hate groups

According to Washington Post, Focus on the Family is all about that hate, all about that hate

According to Washington Post, Focus on the Family is all about that hate, all about that hate

Hey Washington Post: You might want to check out this important memo by an award-winning religion writer in your own newsroom.

In a recent tweetstorm, the Post’s Sarah Pulliam Bailey expressed major frustration with clueless media coverage of faith news.

“I’m tired of watching the media botch religion coverage, whether news or opinion,” wrote Bailey, a former GetReligion contributor. “If you see your faith poorly covered, you will instantly distrust the rest of that outlet’s coverage.”

A post by our own Terry Mattingly (our most-clicked item last week, by the way) delved into Bailey’s online complaints, sparked by a New York Times opinion piece headlined “Why People Hate Religion.”

But unfortunately, the Old Gray Lady isn’t the only elite media entity that too often botches religion coverage.

Keep in mind that Bailey and the Post’s other highly competent Godbeat pros do a terrific job, but they can’t cover everything.

Thus, the Post’s newsroom demonstrated its bias and ineptness with a story Friday on a 22-second video filmed by New Orleans quarterback Drew Brees.

This is one of those stories where there are two distinct sides: those enlightened heroes who support the LGBT agenda 100 percent and those — because they are such hateful, spiteful people — dare to cite centuries-old beliefs concerning marriage as a sacred union between one man and one woman.

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Mainstream media have some explaining to do about Black Hebrew Israelites. Also: It's complicated

Mainstream media have some explaining to do about Black Hebrew Israelites. Also: It's complicated

“I still can't believe that the *black Israelites* are playing a key role in a multi-day national controversy,” Washington Post political writer Dave Weigel tweeted Monday as the various videos of whatever happened Friday on the steps of the Lincoln Memorial were dissected again and again.

“If you live in a big east coast city you've been putting in headphones and ignoring those guys your whole life,” Weigel added.

Here at GetReligion, my colleagues already have delved into various crucial angles of the brouhaha. Read the latest here, here and here.

But let’s go ahead and delve into another one, especially since the Black Hebrew Israelites angle is so fascinating and, believe it or not, important to grasping the full story.

Kudos to the Washington Post, which turned to Sam Kestenbaum, a contributing editor at The Forward, to write an explainer on the group:

In the initial media churn, they were nearly missed.

But a small band of Hebrew Israelites, members of a historic but little-known American religious movement, may actually be at the center of a roiling controversy that has gripped the nation in recent days.

It began with a now-viral video clip, filmed Friday at the Lincoln Memorial in Washington, in which high school students from a Catholic school in Kentucky appeared to be in a faceoff with a Native American elder, who was beating on a drum. The boys, some wearing red hats with President Trump’s 2016 campaign slogan, appeared in the clip to be mocking a man, named Nathan Phillips. The clip was widely understood as being centrally about the dangers of Trumpism, and the teens were condemned.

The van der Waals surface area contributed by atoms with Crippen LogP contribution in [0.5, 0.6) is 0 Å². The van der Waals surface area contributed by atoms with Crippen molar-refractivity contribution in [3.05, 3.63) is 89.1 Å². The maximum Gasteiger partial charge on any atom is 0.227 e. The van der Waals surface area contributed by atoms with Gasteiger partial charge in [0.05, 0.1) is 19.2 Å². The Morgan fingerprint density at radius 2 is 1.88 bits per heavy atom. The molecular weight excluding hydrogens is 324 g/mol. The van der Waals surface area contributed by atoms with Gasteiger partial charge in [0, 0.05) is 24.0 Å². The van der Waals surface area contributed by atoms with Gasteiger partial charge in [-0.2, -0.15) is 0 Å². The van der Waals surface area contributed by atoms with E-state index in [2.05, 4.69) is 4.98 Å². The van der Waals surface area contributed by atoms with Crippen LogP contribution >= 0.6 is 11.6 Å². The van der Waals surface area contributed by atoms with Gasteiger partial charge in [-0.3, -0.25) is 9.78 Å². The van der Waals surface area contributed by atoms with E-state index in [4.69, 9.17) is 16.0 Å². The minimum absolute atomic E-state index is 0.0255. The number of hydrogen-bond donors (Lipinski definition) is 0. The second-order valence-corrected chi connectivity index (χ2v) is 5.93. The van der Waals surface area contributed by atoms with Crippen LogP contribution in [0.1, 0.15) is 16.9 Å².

But a longer video soon bubbled to the surface, widening the lens. It showed how a group of half a dozen Hebrew Israelites had, in fact, been goading and preaching at both the Native Americans and high schoolers, using profanity and highly provocative language, for nearly an hour. Phillips later told journalists that he was seeking to defuse tensions between the Israelite group and the high school students by stepping in between them.

But who are these Hebrew Israelites?

From there, Kestenbaum does a nice job of explaining the group’s history. I won’t attempt to summarize here but rather point you to his full article.

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What makes a GetReligion post go viral? Wish I knew, but these were my Top 10 posts of 2017

What makes a GetReligion post go viral? Wish I knew, but these were my Top 10 posts of 2017

Happy New Year!

As we plunge into 2018, I'm excited about another year of writing for GetReligion. At this journalism-focused website, we highlight both positive and negative examples of mainstream reporting on religion news. 

I write four posts a week (including the all-new "Friday Five"). That adds up to 200 times a year that I offer my insights and opinions. Some of my posts go viral on social media. Others, um, do not. 

These were my 10 most-clicked posts of 2017:

10. Bravo! Washington Post religion writer delves masterfully into the faith of Sarah Huckabee Sanders

9. Oh no, look what Trump's done: He's appointed someone to Cabinet who ONCE PRAYED

8. Chicago Tribune reporting on Wheaton College hazing incident seems solid, but pay close attention

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Your depressing 'think' podcast: Faith, hate and details that mattered in Charlottesville

Your depressing 'think' podcast: Faith, hate and details that mattered in Charlottesville

Warning: This post is going to be rather depressing, especially for (a) old-school journalists, (b) religious believers seeking racial reconciliation and (c) consistent, even radical, defenders of the First Amendment.

I really struggled as host Todd Wilken and I recorded this week's Crossroads podcast (click here to tune that in) and I think you'll be able to hear that in my voice. From my perspective, the media coverage of the tragic events in Charlottesville, Va., descended into chaos and shouting and the public ended up with more heat that light, in terms of basic information.